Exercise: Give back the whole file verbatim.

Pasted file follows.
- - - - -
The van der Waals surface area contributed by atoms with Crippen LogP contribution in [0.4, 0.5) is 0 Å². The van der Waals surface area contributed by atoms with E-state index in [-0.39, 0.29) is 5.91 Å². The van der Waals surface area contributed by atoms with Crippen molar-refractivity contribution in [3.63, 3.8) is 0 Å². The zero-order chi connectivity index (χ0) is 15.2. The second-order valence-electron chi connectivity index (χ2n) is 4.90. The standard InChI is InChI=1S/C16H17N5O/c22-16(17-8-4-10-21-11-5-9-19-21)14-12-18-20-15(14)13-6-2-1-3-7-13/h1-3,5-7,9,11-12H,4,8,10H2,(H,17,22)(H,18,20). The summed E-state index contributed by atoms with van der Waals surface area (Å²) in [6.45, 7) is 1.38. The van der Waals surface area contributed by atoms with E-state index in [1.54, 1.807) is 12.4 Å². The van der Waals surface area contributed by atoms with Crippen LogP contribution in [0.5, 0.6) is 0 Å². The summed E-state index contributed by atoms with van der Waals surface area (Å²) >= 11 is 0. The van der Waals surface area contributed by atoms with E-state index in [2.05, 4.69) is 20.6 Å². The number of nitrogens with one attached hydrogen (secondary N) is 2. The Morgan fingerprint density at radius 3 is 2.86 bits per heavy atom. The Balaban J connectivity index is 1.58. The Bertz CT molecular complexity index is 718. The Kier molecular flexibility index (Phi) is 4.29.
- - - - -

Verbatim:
The van der Waals surface area contributed by atoms with Crippen LogP contribution in [0.4, 0.5) is 0 Å². The van der Waals surface area contributed by atoms with E-state index in [-0.39, 0.29) is 5.91 Å². The van der Waals surface area contributed by atoms with Crippen molar-refractivity contribution in [3.63, 3.8) is 0 Å². The zero-order chi connectivity index (χ0) is 15.2. The second-order valence-electron chi connectivity index (χ2n) is 4.90. The standard InChI is InChI=1S/C16H17N5O/c22-16(17-8-4-10-21-11-5-9-19-21)14-12-18-20-15(14)13-6-2-1-3-7-13/h1-3,5-7,9,11-12H,4,8,10H2,(H,17,22)(H,18,20). The summed E-state index contributed by atoms with van der Waals surface area (Å²) in [6.45, 7) is 1.38. The van der Waals surface area contributed by atoms with E-state index in [1.54, 1.807) is 12.4 Å². The van der Waals surface area contributed by atoms with Crippen LogP contribution in [0.5, 0.6) is 0 Å². The summed E-state index contributed by atoms with van der Waals surface area (Å²) >= 11 is 0. The van der Waals surface area contributed by atoms with E-state index in [2.05, 4.69) is 20.6 Å². The number of nitrogens with one attached hydrogen (secondary N) is 2. The Morgan fingerprint density at radius 3 is 2.86 bits per heavy atom. The Balaban J connectivity index is 1.58. The Bertz CT molecular complexity index is 718. The Kier molecular flexibility index (Phi) is 4.29.